Justice Blackmun's majority opinion was joined by Chief Justice Burger (except as to footnote 6), and in its entirety by Justices Brennan, Stewart, Marshall and Powell. Justices White and Rehnquist dissented for the reasons given by Judge Mulligan in dissent below. Judge Mulligan believed the issues presented to be the availability of attorney's fees not provided for under state law and the adequacy of Division counsel. 598 F.2d at 1260-1261.
Relying on Justice Stevens' analysis, the Bank urges us to distinguish this matter from Carey because Jones sought only attorney's fees. This is, however, a distinction without a difference. The analysis of Title VII offered by the majority in Carey requires a decision in favor of Jones.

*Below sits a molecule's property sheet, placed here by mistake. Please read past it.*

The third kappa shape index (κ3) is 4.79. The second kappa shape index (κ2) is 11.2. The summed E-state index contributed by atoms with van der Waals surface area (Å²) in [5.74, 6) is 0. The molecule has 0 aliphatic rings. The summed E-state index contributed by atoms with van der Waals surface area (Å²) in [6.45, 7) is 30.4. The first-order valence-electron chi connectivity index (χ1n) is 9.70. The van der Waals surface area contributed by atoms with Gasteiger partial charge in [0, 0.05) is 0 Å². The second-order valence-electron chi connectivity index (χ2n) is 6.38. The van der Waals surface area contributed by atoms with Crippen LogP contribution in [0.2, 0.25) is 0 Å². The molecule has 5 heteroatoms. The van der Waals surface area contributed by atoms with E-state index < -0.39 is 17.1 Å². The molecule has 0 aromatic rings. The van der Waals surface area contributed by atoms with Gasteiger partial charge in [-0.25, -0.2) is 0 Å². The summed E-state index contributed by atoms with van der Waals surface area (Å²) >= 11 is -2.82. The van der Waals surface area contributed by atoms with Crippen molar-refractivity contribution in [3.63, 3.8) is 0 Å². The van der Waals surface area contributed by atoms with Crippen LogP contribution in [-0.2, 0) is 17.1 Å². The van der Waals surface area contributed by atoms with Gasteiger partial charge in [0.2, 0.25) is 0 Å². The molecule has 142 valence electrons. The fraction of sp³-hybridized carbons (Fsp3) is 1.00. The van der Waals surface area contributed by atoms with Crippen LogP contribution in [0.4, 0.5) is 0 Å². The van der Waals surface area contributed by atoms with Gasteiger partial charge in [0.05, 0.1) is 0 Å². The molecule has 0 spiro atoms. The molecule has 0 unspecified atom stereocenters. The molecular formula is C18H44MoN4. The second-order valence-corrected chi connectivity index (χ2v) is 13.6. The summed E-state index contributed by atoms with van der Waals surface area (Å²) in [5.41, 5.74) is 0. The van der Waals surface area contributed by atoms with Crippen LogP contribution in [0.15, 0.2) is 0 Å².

A. Title VII
Section 706(k) of the Civil Rights Act of 1964 allows courts to award attorney's fees to prevailing parties "[i]n any action or proceeding * * *." 78 Stat. 261, 42 U.S.C. § 2000e-5(k) (emphasis added). In Carey, the Court concluded that the inclusion of "proceedings" reflected "an intent to subject the losing party to an award of attorney's fees and costs that includes expenses incurred for administrative proceedings." 447 U.S. at 61. Further, Title VII uses the term "proceedings" to describe the state action desired under the system of deferrals, suggesting that state administrative proceedings were adequate triggers for attorney's fees. Carey, 447 U.S. at 62, 100 S.Ct. at 2030 (examining section 706(c)). In so construing the attorney's fee provision of section 706(k), the Court drew on legislative intent and its own precedent interpreting Title VII.